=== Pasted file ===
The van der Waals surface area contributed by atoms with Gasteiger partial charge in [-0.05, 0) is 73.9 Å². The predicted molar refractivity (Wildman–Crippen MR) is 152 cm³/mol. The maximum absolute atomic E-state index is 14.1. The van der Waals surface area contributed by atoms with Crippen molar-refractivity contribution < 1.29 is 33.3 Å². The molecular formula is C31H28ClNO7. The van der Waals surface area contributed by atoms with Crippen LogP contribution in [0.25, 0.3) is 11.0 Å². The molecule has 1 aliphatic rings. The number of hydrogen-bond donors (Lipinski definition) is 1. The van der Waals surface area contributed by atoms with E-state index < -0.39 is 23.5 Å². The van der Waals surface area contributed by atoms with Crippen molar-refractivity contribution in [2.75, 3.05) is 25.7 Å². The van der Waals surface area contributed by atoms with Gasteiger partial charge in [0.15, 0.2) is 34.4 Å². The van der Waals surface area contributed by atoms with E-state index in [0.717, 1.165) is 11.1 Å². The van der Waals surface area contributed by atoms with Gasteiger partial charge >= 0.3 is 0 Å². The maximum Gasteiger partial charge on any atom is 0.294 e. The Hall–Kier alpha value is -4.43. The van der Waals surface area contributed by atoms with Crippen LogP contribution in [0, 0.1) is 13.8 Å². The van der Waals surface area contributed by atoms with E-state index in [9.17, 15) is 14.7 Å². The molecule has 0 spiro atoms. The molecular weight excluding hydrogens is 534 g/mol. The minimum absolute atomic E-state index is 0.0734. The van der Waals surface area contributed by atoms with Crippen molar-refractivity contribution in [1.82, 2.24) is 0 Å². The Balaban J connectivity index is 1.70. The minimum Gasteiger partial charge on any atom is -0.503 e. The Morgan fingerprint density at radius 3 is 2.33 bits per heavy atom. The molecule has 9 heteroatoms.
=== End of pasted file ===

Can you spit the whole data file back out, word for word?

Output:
The van der Waals surface area contributed by atoms with Gasteiger partial charge in [-0.05, 0) is 73.9 Å². The predicted molar refractivity (Wildman–Crippen MR) is 152 cm³/mol. The maximum absolute atomic E-state index is 14.1. The van der Waals surface area contributed by atoms with Crippen molar-refractivity contribution < 1.29 is 33.3 Å². The molecular formula is C31H28ClNO7. The van der Waals surface area contributed by atoms with Crippen LogP contribution in [0.25, 0.3) is 11.0 Å². The molecule has 1 aliphatic rings. The number of hydrogen-bond donors (Lipinski definition) is 1. The van der Waals surface area contributed by atoms with E-state index < -0.39 is 23.5 Å². The van der Waals surface area contributed by atoms with Crippen molar-refractivity contribution in [2.75, 3.05) is 25.7 Å². The van der Waals surface area contributed by atoms with Gasteiger partial charge in [0.15, 0.2) is 34.4 Å². The van der Waals surface area contributed by atoms with E-state index in [0.717, 1.165) is 11.1 Å². The van der Waals surface area contributed by atoms with Gasteiger partial charge >= 0.3 is 0 Å². The maximum Gasteiger partial charge on any atom is 0.294 e. The Hall–Kier alpha value is -4.43. The van der Waals surface area contributed by atoms with Crippen LogP contribution in [0, 0.1) is 13.8 Å². The van der Waals surface area contributed by atoms with E-state index in [9.17, 15) is 14.7 Å². The molecule has 0 spiro atoms. The molecular weight excluding hydrogens is 534 g/mol. The minimum absolute atomic E-state index is 0.0734. The van der Waals surface area contributed by atoms with Crippen molar-refractivity contribution in [1.82, 2.24) is 0 Å². The Balaban J connectivity index is 1.70. The minimum Gasteiger partial charge on any atom is -0.503 e. The Morgan fingerprint density at radius 3 is 2.33 bits per heavy atom. The molecule has 9 heteroatoms.